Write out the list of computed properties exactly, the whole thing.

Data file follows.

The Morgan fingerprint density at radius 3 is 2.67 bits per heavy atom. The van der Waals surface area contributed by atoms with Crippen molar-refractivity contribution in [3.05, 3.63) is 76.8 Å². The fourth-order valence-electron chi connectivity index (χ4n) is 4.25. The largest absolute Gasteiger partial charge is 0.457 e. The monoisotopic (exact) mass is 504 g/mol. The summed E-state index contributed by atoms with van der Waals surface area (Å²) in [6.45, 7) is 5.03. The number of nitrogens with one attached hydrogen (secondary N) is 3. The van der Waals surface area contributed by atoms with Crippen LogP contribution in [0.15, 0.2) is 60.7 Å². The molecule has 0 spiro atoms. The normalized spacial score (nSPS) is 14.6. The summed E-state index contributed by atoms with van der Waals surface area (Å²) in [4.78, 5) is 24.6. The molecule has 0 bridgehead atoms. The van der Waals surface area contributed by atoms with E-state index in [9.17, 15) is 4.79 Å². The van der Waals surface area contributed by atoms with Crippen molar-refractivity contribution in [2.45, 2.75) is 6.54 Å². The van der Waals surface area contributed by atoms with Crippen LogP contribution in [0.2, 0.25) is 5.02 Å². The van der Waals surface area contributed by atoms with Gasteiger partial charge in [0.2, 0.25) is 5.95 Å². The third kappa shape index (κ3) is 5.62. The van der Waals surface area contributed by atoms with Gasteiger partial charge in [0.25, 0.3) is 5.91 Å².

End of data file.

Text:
The Morgan fingerprint density at radius 3 is 2.67 bits per heavy atom. The van der Waals surface area contributed by atoms with Crippen molar-refractivity contribution in [3.05, 3.63) is 76.8 Å². The fourth-order valence-electron chi connectivity index (χ4n) is 4.25. The largest absolute Gasteiger partial charge is 0.457 e. The monoisotopic (exact) mass is 504 g/mol. The summed E-state index contributed by atoms with van der Waals surface area (Å²) in [6.45, 7) is 5.03. The number of nitrogens with one attached hydrogen (secondary N) is 3. The van der Waals surface area contributed by atoms with Crippen LogP contribution in [0.15, 0.2) is 60.7 Å². The molecule has 0 spiro atoms. The normalized spacial score (nSPS) is 14.6. The summed E-state index contributed by atoms with van der Waals surface area (Å²) in [4.78, 5) is 24.6. The molecule has 0 bridgehead atoms. The van der Waals surface area contributed by atoms with E-state index in [9.17, 15) is 4.79 Å². The van der Waals surface area contributed by atoms with Crippen molar-refractivity contribution in [2.45, 2.75) is 6.54 Å². The van der Waals surface area contributed by atoms with Crippen LogP contribution in [0.2, 0.25) is 5.02 Å². The van der Waals surface area contributed by atoms with Gasteiger partial charge in [0.2, 0.25) is 5.95 Å². The third kappa shape index (κ3) is 5.62. The van der Waals surface area contributed by atoms with Gasteiger partial charge in [0.25, 0.3) is 5.91 Å².